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LET’S GO CAMPING!

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From sturdy tents to a versatile cook set, here are the bare essentials you need to make the most of the Philippine outdoors

The Philippines is in no short supply of wild spaces. From lofty peaks to pristine beaches, the country affords a plethora of options for adventure travelers. And while there is much to be said about doing things upon whim, it’s undeniable how the proper implements can make the experience so much better.

Here are 5 basic gears you need for spending time in the Philippine wilderness.

Shelter

Spending the night in the Philippine mountains is an experience one shouldn’t miss, for (personally) no beachside dawn or country sunrise could ever rival a morning in the mountains. To fully enjoy the experience, you must bring a suitable shelter with you. Some opt for hammocks and tarps because they weigh significantly less than tents, but the latter is still advisable for maximum protection.

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One thing you have to know about tents is that they’re not all created equal. A beach tent would only bring you woe if you take them up a mountain like Mt. Pulag – Luzon’s highest peak and one of the country’s most unforgiving. BaseKamp’s Ridge 2 is a nice option for a tent. It could fit three people comfortably while remaining relatively lighter than most tents. The tent is built with a snap-on mechanism, so setting it up is easy. Plus, the aluminum poles are durable and light. It also comes with a flysheet that you could attach directly to the poles even without the inner tent – serving like a sturdier tarp. Because of this, the Ridge 2 is also perfect for the beach and for “glamping.”

Rain protection

Even in the summer, rains can make an impromptu appearance. One moment, the sky’s all blue and brilliant; the next, you’re scrambling for cover as it starts to drizzle. So avoid getting bogged down by the weather and by your wet equipment by bringing rain gear.

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Since you’d want to keep your hands free as much as possible, an umbrella is not really suitable to bring in the wild. The best option would be a poncho. It’s lightweight, barely takes up any space in your pack, and easy to wear. Some ponchos, like BaseKamp’s, are built well enough to double as an emergency shelter.

Cook set

Just because you’re spending the night in the wild doesn’t mean you have to forage for food, or settle for canned goods and instant noodles. You can make like a wilderness chef by bringing a compact stove and cook set with you. Not only will you be able to prepare meals, you’d also minimize your impact by not having to create a bonfire just to cook.

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Kovea Dual Flame stove only weighs 23 grams and has excellent thermal efficiency because of its double circle of flame. Pair it with a Max Sun Premium Butane to avoid unexpected compression and leaks in high elevation. For cook sets, the Fire Maple Feast 3 is highly recommended. It comes with two pots and a fry pan made from hard anodized aluminum, plus two PP bowls, a scoop and a cleaning sponge. Believe it or not, these three items had been used to cook crispy pata (deep-fried pork trotters or knuckles) and adobo up in the mountains. With the right gear, you can have a fiesta up there.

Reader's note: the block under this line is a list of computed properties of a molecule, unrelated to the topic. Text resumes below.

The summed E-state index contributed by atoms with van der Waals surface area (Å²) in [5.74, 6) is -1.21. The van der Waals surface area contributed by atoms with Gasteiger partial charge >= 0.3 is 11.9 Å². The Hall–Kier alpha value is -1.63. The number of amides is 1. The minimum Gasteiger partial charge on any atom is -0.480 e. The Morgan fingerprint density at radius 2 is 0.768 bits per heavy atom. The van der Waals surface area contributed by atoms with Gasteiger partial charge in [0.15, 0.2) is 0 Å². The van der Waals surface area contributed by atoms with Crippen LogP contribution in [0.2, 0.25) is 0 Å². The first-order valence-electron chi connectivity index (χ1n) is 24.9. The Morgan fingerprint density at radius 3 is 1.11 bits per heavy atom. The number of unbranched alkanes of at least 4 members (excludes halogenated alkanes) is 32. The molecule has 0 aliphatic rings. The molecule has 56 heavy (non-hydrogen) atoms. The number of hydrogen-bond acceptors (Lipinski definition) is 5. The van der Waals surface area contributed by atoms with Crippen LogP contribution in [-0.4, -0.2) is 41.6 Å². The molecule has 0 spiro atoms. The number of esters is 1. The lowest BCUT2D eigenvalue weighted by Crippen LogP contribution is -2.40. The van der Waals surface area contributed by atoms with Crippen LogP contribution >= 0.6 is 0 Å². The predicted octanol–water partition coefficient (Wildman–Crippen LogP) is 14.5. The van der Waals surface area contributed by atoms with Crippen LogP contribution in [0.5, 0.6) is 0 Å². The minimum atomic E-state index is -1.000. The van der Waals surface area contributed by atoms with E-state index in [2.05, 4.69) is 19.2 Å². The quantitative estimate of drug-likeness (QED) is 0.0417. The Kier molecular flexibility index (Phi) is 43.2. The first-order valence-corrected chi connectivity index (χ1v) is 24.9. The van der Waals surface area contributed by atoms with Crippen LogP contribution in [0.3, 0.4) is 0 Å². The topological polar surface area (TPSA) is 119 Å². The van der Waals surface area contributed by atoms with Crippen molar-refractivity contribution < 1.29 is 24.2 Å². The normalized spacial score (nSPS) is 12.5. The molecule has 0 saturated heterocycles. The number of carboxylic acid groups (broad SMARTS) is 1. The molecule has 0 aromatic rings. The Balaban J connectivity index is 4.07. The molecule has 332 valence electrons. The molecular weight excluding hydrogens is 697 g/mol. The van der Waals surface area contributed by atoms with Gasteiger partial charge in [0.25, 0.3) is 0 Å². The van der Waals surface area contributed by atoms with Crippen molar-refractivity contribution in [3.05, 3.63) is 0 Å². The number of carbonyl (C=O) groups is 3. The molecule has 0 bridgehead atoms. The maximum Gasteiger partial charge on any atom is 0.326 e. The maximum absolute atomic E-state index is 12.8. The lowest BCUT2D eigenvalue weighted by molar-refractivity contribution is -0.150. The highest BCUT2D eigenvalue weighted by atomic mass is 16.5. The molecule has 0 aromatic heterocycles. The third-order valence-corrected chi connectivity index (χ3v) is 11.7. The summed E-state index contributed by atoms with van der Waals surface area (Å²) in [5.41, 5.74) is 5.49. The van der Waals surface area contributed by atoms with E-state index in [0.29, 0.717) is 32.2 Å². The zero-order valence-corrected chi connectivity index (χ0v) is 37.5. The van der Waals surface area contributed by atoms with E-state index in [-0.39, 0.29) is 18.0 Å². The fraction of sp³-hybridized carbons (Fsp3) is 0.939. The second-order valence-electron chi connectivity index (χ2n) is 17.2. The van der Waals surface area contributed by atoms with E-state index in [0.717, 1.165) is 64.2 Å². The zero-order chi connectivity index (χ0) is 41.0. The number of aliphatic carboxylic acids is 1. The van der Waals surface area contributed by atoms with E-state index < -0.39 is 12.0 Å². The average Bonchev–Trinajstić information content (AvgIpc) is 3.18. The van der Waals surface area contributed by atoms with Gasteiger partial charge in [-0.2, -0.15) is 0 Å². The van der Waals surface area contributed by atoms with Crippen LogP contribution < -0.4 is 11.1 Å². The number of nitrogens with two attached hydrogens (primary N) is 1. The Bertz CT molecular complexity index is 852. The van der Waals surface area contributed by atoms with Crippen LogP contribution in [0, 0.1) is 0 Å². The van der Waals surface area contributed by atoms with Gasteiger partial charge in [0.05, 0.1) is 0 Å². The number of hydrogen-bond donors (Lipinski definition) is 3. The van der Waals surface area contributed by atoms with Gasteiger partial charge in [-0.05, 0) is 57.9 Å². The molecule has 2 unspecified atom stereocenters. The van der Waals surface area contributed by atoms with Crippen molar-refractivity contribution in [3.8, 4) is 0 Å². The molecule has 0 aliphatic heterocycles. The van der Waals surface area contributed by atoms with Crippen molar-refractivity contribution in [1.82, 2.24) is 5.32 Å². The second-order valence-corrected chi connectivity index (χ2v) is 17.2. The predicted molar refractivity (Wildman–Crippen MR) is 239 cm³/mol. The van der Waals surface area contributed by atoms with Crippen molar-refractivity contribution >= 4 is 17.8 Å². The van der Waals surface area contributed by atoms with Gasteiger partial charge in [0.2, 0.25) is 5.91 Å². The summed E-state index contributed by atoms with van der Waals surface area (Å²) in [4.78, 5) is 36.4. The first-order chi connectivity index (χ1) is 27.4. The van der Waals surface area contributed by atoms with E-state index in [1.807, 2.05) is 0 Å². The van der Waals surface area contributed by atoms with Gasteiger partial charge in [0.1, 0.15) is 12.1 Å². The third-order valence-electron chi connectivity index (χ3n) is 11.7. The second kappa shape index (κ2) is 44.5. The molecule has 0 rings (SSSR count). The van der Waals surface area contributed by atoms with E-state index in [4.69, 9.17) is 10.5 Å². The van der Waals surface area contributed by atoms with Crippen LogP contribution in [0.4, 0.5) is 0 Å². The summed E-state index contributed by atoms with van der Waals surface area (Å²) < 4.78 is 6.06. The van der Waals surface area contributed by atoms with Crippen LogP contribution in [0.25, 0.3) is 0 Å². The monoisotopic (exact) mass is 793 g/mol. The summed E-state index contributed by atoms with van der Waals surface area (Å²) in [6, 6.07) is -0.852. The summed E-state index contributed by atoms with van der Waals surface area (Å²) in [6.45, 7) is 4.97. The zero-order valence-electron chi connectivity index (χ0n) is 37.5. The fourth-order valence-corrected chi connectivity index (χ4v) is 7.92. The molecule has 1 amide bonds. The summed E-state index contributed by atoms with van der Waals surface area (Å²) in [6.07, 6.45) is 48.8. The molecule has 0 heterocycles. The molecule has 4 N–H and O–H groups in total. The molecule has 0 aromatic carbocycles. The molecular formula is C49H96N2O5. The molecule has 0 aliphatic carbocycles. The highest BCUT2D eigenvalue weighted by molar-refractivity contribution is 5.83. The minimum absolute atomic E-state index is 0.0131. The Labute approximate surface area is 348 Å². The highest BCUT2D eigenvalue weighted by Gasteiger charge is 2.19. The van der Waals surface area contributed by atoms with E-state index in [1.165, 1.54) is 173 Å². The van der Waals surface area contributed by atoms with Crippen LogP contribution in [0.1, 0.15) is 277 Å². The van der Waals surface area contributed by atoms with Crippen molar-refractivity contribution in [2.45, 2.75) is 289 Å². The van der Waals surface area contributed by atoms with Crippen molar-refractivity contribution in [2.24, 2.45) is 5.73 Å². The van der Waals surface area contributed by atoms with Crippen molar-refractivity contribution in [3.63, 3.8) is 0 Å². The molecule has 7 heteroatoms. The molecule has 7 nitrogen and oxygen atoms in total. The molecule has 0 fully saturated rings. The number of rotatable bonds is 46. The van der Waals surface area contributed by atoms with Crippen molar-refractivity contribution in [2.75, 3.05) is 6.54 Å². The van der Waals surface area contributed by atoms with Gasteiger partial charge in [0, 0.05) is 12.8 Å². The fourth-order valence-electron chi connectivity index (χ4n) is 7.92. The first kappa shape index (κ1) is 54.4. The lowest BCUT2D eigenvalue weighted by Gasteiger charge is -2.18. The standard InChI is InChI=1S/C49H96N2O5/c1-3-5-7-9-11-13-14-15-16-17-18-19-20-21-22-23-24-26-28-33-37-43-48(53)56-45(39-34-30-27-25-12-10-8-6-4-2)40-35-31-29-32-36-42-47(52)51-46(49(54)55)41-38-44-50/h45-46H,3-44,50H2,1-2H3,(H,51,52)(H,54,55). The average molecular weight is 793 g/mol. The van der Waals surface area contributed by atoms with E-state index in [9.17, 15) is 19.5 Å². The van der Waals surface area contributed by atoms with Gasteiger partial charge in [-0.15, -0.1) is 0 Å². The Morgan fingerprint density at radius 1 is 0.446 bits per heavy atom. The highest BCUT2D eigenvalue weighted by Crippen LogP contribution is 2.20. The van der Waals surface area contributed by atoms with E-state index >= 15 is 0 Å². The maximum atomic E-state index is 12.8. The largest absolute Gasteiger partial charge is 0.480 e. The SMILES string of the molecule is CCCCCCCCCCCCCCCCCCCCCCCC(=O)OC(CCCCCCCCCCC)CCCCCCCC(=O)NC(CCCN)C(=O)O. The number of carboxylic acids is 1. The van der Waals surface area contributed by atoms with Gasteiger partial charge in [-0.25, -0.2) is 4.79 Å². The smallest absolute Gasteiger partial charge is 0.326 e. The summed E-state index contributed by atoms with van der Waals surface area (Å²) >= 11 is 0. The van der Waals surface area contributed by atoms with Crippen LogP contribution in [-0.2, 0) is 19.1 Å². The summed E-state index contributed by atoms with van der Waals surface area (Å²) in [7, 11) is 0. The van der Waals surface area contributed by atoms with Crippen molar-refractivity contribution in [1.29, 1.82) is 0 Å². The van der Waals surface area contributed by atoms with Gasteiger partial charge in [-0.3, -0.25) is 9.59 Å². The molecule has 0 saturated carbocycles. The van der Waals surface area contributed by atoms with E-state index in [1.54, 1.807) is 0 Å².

Hydration

Of course, you mustn’t forget to bring water when camping. Options for carrying drinks range from hydration packs to the usual water bottles. Nalgene is a popular brand known for virtually unbreakable water bottles. Some of their products are also glow-in-the-dark, which prove handy come nighttime. Another product is Corksicle – a stainless steel insulated water canteen that could keep drinks cool for up to 25 hours! Nothing like ice cold water to keep you going. And oh, it also keeps hot drinks for up to 12 hours. Awesome, since coffee tastes better up in the mountains.

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Bear in mind, though, that it really doesn’t matter how you carry drinks. What matters is you’ve brought enough of it to keep you hydrated. As you know, water is essential for survival – we can last three days without food, but not without water.

Shoes

“A mountaineer is no better than his feet,” wrote Margaret Craven in Walk Gently This Good Earth. And for a country like the Philippines, whose terrain is so varied and unpredictable, having the right shoes could spell the difference between having a great time and going home with mangled toes.

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For quality hiking footwear, homegrown brand Sandugo is a great choice. Their sandals and shoes are not only suitable for the Philippine outdoors, but are also very affordable. The Eiger, for example, is great for river trekking. A number of mountains in the country requires crossing rivers and waterways, making the Eiger perfect. Its open mesh and synthetic uppers make for supreme breathability. It also dries quickly because it has some sort of drainage system right on its soles. No more wrinkly feet!

All the items mentioned above are available at BaseKamp – a local retailer of quality outdoor gears. They carry both local and international brands like Deuter, Amihan, and Sandugo. They have branches in Trinoma, Ali Mall, Robinsons Galleria, Glorietta 3, Fairview Terraces, Market Market, Starmall Alabang, Isetann Recto, Ligaya, Gaisano Mall Davao, and Cagayan de Oro.

 

By Celine Reyes
Photos by Jed Rosella

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